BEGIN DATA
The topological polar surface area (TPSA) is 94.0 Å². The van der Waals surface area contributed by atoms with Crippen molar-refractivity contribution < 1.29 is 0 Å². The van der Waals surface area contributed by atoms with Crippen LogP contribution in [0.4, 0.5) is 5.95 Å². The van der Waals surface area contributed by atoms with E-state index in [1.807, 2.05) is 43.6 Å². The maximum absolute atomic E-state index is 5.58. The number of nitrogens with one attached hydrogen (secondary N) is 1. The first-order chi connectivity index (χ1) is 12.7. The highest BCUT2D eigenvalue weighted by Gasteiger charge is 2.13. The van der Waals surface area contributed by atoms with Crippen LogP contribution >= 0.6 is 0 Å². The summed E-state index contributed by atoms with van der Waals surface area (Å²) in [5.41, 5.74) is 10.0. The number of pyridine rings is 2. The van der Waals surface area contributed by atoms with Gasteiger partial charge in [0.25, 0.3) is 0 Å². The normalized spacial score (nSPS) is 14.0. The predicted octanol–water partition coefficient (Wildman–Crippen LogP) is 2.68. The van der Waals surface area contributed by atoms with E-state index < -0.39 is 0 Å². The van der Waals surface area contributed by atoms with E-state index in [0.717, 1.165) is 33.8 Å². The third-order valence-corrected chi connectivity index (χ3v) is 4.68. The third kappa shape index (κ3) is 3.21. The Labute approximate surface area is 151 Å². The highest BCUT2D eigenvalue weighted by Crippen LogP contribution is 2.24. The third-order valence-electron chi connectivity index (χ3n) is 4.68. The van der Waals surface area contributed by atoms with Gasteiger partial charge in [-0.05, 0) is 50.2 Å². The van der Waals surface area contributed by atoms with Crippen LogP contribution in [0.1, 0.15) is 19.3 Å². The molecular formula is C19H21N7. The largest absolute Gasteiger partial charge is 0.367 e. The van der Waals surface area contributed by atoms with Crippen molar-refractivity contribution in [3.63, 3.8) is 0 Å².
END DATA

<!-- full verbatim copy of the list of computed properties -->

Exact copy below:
The topological polar surface area (TPSA) is 94.0 Å². The van der Waals surface area contributed by atoms with Crippen molar-refractivity contribution < 1.29 is 0 Å². The van der Waals surface area contributed by atoms with Crippen LogP contribution in [0.4, 0.5) is 5.95 Å². The van der Waals surface area contributed by atoms with E-state index in [1.807, 2.05) is 43.6 Å². The maximum absolute atomic E-state index is 5.58. The number of nitrogens with one attached hydrogen (secondary N) is 1. The first-order chi connectivity index (χ1) is 12.7. The highest BCUT2D eigenvalue weighted by Gasteiger charge is 2.13. The van der Waals surface area contributed by atoms with Crippen LogP contribution >= 0.6 is 0 Å². The summed E-state index contributed by atoms with van der Waals surface area (Å²) in [5.41, 5.74) is 10.0. The number of pyridine rings is 2. The van der Waals surface area contributed by atoms with Gasteiger partial charge in [0.25, 0.3) is 0 Å². The normalized spacial score (nSPS) is 14.0. The predicted octanol–water partition coefficient (Wildman–Crippen LogP) is 2.68. The van der Waals surface area contributed by atoms with E-state index < -0.39 is 0 Å². The van der Waals surface area contributed by atoms with E-state index in [0.717, 1.165) is 33.8 Å². The third-order valence-corrected chi connectivity index (χ3v) is 4.68. The third kappa shape index (κ3) is 3.21. The Labute approximate surface area is 151 Å². The highest BCUT2D eigenvalue weighted by Crippen LogP contribution is 2.24. The third-order valence-electron chi connectivity index (χ3n) is 4.68. The van der Waals surface area contributed by atoms with Gasteiger partial charge in [-0.05, 0) is 50.2 Å². The van der Waals surface area contributed by atoms with Crippen LogP contribution in [0.1, 0.15) is 19.3 Å². The molecular formula is C19H21N7. The largest absolute Gasteiger partial charge is 0.367 e. The van der Waals surface area contributed by atoms with Crippen molar-refractivity contribution in [3.63, 3.8) is 0 Å².